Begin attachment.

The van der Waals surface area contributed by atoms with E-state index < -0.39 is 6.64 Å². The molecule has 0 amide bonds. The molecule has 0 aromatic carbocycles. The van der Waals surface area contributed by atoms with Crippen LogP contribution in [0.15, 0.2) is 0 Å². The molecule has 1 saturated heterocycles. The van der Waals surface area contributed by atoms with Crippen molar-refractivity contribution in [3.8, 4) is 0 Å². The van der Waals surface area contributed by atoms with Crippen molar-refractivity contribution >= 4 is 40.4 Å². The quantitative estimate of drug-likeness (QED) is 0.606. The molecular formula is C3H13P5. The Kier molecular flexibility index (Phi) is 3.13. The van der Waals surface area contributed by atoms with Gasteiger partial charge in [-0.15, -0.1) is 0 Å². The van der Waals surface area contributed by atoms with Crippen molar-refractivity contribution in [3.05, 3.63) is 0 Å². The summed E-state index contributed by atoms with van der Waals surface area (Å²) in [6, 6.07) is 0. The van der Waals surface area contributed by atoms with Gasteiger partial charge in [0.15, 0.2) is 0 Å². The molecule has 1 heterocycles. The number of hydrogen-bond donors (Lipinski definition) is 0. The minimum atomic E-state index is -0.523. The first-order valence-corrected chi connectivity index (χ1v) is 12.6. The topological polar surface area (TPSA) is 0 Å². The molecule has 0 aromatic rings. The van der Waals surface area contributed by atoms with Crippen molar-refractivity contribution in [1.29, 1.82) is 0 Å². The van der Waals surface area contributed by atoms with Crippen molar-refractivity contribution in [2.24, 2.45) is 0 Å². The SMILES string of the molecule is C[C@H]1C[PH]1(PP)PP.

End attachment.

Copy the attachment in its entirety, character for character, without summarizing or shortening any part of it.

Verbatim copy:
The van der Waals surface area contributed by atoms with E-state index < -0.39 is 6.64 Å². The molecule has 0 amide bonds. The molecule has 0 aromatic carbocycles. The van der Waals surface area contributed by atoms with Crippen LogP contribution in [0.15, 0.2) is 0 Å². The molecule has 1 saturated heterocycles. The van der Waals surface area contributed by atoms with Crippen molar-refractivity contribution in [3.8, 4) is 0 Å². The van der Waals surface area contributed by atoms with Crippen molar-refractivity contribution >= 4 is 40.4 Å². The quantitative estimate of drug-likeness (QED) is 0.606. The molecular formula is C3H13P5. The Kier molecular flexibility index (Phi) is 3.13. The van der Waals surface area contributed by atoms with Gasteiger partial charge in [-0.15, -0.1) is 0 Å². The van der Waals surface area contributed by atoms with Crippen molar-refractivity contribution in [3.05, 3.63) is 0 Å². The summed E-state index contributed by atoms with van der Waals surface area (Å²) in [6, 6.07) is 0. The van der Waals surface area contributed by atoms with Gasteiger partial charge in [0.15, 0.2) is 0 Å². The molecule has 1 heterocycles. The number of hydrogen-bond donors (Lipinski definition) is 0. The minimum atomic E-state index is -0.523. The first-order valence-corrected chi connectivity index (χ1v) is 12.6. The topological polar surface area (TPSA) is 0 Å². The molecule has 0 aromatic rings. The van der Waals surface area contributed by atoms with Crippen molar-refractivity contribution in [1.29, 1.82) is 0 Å². The van der Waals surface area contributed by atoms with Crippen molar-refractivity contribution in [2.24, 2.45) is 0 Å². The SMILES string of the molecule is C[C@H]1C[PH]1(PP)PP.